Evaluation of floodwater loading on domestic housing

Samuel Kail

Abstract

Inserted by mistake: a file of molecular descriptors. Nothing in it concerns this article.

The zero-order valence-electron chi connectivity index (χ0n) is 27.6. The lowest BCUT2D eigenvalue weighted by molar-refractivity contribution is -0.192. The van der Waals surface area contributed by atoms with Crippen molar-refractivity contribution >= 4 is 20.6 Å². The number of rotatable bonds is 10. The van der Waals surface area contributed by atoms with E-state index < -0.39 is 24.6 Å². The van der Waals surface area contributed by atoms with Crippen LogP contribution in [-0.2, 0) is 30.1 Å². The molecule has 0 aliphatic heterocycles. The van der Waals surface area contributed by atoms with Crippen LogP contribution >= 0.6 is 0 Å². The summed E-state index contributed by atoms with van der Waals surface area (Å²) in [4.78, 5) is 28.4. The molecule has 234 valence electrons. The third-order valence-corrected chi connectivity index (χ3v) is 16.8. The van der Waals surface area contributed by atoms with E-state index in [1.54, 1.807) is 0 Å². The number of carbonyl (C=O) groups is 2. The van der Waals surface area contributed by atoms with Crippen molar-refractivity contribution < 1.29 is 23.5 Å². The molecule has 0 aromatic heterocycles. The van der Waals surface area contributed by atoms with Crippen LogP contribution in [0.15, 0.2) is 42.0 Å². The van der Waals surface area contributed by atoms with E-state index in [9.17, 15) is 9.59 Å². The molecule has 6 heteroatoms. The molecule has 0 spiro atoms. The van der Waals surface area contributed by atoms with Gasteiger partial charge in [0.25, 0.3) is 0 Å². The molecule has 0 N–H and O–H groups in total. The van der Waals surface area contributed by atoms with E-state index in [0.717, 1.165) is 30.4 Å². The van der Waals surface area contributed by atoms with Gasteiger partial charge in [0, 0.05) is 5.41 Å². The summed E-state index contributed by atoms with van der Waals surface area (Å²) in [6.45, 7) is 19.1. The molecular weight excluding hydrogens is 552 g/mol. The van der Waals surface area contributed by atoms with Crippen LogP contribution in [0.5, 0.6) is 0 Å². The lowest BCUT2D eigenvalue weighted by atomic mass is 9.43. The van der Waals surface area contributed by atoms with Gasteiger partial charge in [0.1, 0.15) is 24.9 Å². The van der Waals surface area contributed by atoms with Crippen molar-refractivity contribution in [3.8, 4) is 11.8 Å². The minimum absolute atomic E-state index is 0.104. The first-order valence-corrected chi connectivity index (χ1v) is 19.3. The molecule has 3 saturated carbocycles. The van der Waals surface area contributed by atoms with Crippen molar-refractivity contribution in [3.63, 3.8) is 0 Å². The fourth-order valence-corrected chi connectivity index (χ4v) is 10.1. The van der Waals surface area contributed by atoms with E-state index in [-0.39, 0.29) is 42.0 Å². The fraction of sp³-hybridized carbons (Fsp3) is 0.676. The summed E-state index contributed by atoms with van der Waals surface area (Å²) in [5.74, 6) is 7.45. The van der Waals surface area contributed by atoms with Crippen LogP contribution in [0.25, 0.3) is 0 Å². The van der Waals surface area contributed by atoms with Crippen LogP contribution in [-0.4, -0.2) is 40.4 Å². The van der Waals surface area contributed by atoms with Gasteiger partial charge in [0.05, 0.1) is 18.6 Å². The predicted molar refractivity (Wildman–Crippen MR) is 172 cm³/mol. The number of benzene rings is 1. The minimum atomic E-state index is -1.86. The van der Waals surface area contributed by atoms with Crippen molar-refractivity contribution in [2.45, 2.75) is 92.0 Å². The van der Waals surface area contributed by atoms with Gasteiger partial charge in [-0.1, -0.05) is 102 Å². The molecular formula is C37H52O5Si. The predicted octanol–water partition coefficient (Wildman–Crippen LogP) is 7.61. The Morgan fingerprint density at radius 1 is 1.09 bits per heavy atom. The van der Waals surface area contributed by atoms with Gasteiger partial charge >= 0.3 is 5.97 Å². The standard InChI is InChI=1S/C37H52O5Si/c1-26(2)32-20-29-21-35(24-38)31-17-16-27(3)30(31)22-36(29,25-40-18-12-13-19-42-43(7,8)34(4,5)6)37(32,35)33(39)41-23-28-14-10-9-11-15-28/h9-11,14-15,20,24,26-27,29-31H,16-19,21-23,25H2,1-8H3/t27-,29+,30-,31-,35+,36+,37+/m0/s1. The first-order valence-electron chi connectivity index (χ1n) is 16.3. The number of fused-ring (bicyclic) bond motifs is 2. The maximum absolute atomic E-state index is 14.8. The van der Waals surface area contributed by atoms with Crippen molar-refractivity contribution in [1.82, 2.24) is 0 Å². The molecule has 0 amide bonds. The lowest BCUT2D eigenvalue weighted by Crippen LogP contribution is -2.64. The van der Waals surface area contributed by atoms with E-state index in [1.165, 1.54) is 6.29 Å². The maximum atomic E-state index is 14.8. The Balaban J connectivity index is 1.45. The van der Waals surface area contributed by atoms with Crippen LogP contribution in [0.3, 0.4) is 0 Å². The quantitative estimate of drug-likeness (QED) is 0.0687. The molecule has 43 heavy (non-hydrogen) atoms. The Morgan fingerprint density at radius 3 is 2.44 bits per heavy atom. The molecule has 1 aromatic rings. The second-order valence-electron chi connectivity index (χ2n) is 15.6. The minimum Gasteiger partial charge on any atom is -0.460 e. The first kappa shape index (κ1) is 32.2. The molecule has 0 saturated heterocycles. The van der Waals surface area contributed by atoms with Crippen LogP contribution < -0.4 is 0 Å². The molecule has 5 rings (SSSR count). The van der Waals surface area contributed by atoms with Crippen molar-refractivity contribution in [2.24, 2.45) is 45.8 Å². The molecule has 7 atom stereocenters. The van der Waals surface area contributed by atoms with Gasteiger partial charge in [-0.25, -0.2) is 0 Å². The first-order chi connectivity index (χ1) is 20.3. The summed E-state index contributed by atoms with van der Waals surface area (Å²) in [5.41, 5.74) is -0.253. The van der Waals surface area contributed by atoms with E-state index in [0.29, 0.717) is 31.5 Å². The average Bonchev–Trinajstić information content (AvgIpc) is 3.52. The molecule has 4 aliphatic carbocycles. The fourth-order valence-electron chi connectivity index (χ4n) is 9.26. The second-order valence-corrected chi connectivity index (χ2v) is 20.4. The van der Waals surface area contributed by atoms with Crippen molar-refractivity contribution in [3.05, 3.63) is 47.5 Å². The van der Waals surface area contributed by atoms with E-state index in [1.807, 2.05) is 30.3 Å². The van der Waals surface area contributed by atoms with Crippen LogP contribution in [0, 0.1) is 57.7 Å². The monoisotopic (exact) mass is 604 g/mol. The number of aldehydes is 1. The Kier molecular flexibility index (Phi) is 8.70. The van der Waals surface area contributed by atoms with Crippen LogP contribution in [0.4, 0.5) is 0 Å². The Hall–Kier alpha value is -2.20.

Floodwater pressure on domestic housing can cause damage or collapse. With the increased use of property level protection, more property owners are taking actions to limit water ingress at the cost of increased floodwater pressure differential on property walls. Currently CIRIA and the Environment Agency advise that properties should be protected up to a maximum of 0.6m (CIRIA, 2007). This protection height is currently used in industry as the standard protection height in property level protection schemes. The general consensus from sources referenced in a literature review was that most domestic properties are capable of supporting 0.6 meters of flood water, but any higher than this and inspection should be carried out by a qualified building surveyor, architect or structural engineer (ODPM, 2003). This study analysed a number of characteristics for a masonry wall panel, 4 meters wide and 2.5 meters high, incorporating an inner and outer leaf both 100mm thick. The analytical methods utilised were yield line analysis, finite element modelling and the design moment of resistance equation, which were conducted with the aim of arbitrating whether the current industry standard protection height of 0.6m is appropriate. The panel analysed was deemed suited to resisting loading from a static 0.6m head of water, providing the panel is in a condition which would not compromise the design flexural strength or material factor; and there are no large openings protected with property level protection barriers, which demonstrated an increase in maximum bending moment. In the presence of hydrodynamic loading, the wall panel was deemed suited to a protection height of 0.6m providing the velocity component orthogonal to the panel is less than 0.03m/s. The panel was deemed suitable within these limits because the panel section modulus, width, support conditions and vertical loading are all within the relevant ULS identified. However, areas have been identified for further study, including study of further yield line patterns outside of the scope of this study, in order to increase the confidence in this arbitration. It was found that the current industry standard protection height of 0.6m would not be appropriate for all properties however, due to the huge variety in masonry panel characteristics. The results from this study can be used in the design of future domestic properties at risk of flooding, as well as in the protection of existing properties at risk of flooding.